Will mean it stops working as effectively.
And under certain circumstances while you might believe your behaviour is as a result of a conscious decision you have made by weighing up all available options, what is actually happening is the ancient part of your brain is causing you to do something – and all your conscious mind is doing is rationalising the behaviour.
“I definitely need to try another hundred sounds for that bass line (which is working fine as it is) because I really care about my career. I must go that extra mile to make sure it’s as good as it can be.”
…is probably your prefrontal cortex rationalising the behaviour the ancient parts of your brain want you to do because it’s scared of what finishing this track might mean (like possible criticism etc.)
After a hard day your conscious mind doesn’t have the mental resources to say no to the ancient animal part (which because it’s so ancient has had time to evolve, become very efficient and use minimal energy).
So when you come home from an exhausting day at work and you attempt to do something creative?
You turn on the TV instead. Maybe open a beer, smoke a joint (or whatever your particular vice happens to be.)
And if you do manage to drag yourself to the DAW? You end up checking Facebook, or watch tutorials, or twiddle pointlessly.
(Or all of the above!)
But here’s the REAL killer.
If this happens over and over again, as well as rationalising your behaviour in the moment (like trawling through every available preset to find the “perfect” sound) your conscious mind also starts to find reasons why you can’t do this stuff at all.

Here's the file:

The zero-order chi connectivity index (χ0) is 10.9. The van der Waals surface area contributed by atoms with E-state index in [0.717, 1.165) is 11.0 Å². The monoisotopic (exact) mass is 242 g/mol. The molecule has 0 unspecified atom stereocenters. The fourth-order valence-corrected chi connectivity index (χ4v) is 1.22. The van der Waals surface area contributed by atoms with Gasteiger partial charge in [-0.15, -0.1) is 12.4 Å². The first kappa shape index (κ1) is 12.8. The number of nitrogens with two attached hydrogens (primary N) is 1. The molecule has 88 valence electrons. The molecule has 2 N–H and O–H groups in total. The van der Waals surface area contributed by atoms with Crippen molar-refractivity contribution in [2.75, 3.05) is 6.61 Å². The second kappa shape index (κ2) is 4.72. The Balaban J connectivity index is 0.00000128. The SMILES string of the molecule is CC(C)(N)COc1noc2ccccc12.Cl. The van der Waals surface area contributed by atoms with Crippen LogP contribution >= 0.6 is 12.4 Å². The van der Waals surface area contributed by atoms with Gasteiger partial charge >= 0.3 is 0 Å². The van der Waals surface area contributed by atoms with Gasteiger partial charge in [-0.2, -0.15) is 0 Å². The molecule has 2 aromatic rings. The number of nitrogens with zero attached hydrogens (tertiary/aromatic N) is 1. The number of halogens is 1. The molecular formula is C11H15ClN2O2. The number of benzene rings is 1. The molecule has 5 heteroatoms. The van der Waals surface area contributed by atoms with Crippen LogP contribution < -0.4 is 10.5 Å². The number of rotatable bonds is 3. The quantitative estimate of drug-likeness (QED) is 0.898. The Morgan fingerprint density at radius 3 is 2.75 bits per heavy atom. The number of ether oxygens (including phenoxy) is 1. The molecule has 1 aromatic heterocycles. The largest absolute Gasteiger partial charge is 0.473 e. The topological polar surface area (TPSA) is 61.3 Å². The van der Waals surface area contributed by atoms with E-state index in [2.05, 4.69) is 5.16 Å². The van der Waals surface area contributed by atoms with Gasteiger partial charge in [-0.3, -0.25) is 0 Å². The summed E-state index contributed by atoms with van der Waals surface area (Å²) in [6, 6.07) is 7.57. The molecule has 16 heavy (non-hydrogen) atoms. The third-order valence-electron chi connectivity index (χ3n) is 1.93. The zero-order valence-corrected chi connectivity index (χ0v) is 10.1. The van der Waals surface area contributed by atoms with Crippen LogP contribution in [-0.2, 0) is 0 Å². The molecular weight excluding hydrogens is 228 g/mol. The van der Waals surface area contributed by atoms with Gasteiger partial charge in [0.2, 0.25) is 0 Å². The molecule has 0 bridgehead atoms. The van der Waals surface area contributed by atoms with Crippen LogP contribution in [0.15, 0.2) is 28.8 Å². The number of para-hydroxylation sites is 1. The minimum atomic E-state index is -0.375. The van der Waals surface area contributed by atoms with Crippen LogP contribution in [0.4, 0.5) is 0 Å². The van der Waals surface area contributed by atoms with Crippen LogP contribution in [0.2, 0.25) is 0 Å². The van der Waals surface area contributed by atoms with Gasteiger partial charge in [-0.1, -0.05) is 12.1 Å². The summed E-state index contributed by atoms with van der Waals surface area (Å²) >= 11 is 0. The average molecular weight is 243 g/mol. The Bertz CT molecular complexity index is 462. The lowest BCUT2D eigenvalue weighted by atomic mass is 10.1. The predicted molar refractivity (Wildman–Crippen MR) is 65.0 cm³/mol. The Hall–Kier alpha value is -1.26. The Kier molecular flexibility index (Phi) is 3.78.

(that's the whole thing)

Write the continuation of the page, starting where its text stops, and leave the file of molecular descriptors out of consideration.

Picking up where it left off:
I’m a perfectionist…
I’m not cut out for this…”
…and then these “reasons” become self fulfilling prophecies.
You believe you’re lazy, so you act lazy.
(Yes – your unconscious mind will tend to conform to your conscious self image.)
But you’re not lazy.
You’re human. Tired. Stressed. Annoyed. Or all of them. (if your day job was anything like the one I had for a spell!)
So how do you make sure your prefrontal cortex is in control when you make music?
Well here’s just one suggestion I give to all of my students.
The tiny hinge which swings a huge door.
Take your day and shift it forward by just one hour.
Simply go to bed 1 hour earlier and get up 1 hour earlier. And make music in that hour in the morning before you go to work.
Now I know this seems almost too simple.
But if you can do it (remember simple isn’t necessarily easy!) it creates certain conditions in your life which support your creativity in the studio.
- You are making music when you have the mental resources available, employ willpower & finish that track.
- You are making music when you have the mental resources to make the difficult decisions and finish that track.
- You will make music before everyone else wakes up = less distractions.
- You have one less hour at the end of the day to do what the ancient part of your brain will want you to do (conserve resources, be safe and check Facebook!)
You are effectively giving your dream 5 hours a week.